PETA Launches Petition Opposing Turkey Prison

For Immediate Release:

14 December 2017


Jennifer White +44 (0) 20 7837 6327, ext 222; [email protected]


Group Notes That in Addition to Causing Animals Terrible Suffering, the Farm Could Have Adverse Effects on the Environment and Local Community

Staffordshire, West Midlands – A proposal has been submitted for a new intensive turkey farm to be built in Staffordshire that would condemn 60,000 gentle birds a year to a miserable life and terrifying death and in response, PETA has launched a petition urging South Staffordshire Council to reject the plan.

In the petition, the group points out that in addition to causing cruelty to animals on a massive scale, a farm of this kind would likely have many negative effects on the local area, including noise from high-velocity roof fans, increased traffic from heavy goods vehicles on narrow country roads, and the generation of environmental pollutants such as ammonia. Huge quantities of manure produced on site could also potentially contaminate surrounding water sources and land and have a detrimental impact on wildlife.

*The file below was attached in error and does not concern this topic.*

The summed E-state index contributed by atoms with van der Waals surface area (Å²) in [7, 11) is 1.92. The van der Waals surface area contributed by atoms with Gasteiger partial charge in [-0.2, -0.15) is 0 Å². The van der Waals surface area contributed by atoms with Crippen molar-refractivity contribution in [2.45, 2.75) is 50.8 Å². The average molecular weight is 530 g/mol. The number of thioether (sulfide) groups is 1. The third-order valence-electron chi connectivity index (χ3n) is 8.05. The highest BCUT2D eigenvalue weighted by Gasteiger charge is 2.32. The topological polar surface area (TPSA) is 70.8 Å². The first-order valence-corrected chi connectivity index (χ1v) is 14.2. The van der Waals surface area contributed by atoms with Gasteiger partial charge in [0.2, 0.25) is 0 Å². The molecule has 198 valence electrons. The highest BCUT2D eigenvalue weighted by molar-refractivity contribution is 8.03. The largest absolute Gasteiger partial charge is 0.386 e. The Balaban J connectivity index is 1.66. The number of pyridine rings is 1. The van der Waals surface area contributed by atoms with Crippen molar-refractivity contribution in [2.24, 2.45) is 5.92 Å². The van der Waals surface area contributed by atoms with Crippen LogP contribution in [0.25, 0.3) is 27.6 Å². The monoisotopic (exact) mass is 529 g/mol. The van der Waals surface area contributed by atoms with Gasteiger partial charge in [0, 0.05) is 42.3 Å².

“If this plan goes ahead, 20,000 turkeys at a time will be crammed into a crowded, stressful environment where they’ll be denied the chance to do anything that comes naturally to them, such as foraging, roosting, and moving freely,” says PETA Director Elisa Allen. “PETA is calling for the proposal to be rejected, sparing thousands of birds a lifetime of suffering and an agonising death.”

PETA – whose motto reads, in part, that “animals are not ours to eat” – notes that in nature, turkeys are protective and loving parents as well as spirited explorers who can climb trees and run as fast as 25 miles per hour. In the wild, they live for up to 10 years, but those killed for food are normally slaughtered at between 12 and 26 weeks of age. The young birds are often hung from metal shackles by their feet and dragged through an electrified bath that can cause full-body tremors. Some are still conscious when their throats are slit and they’re placed into scalding-hot water to remove their feathers.

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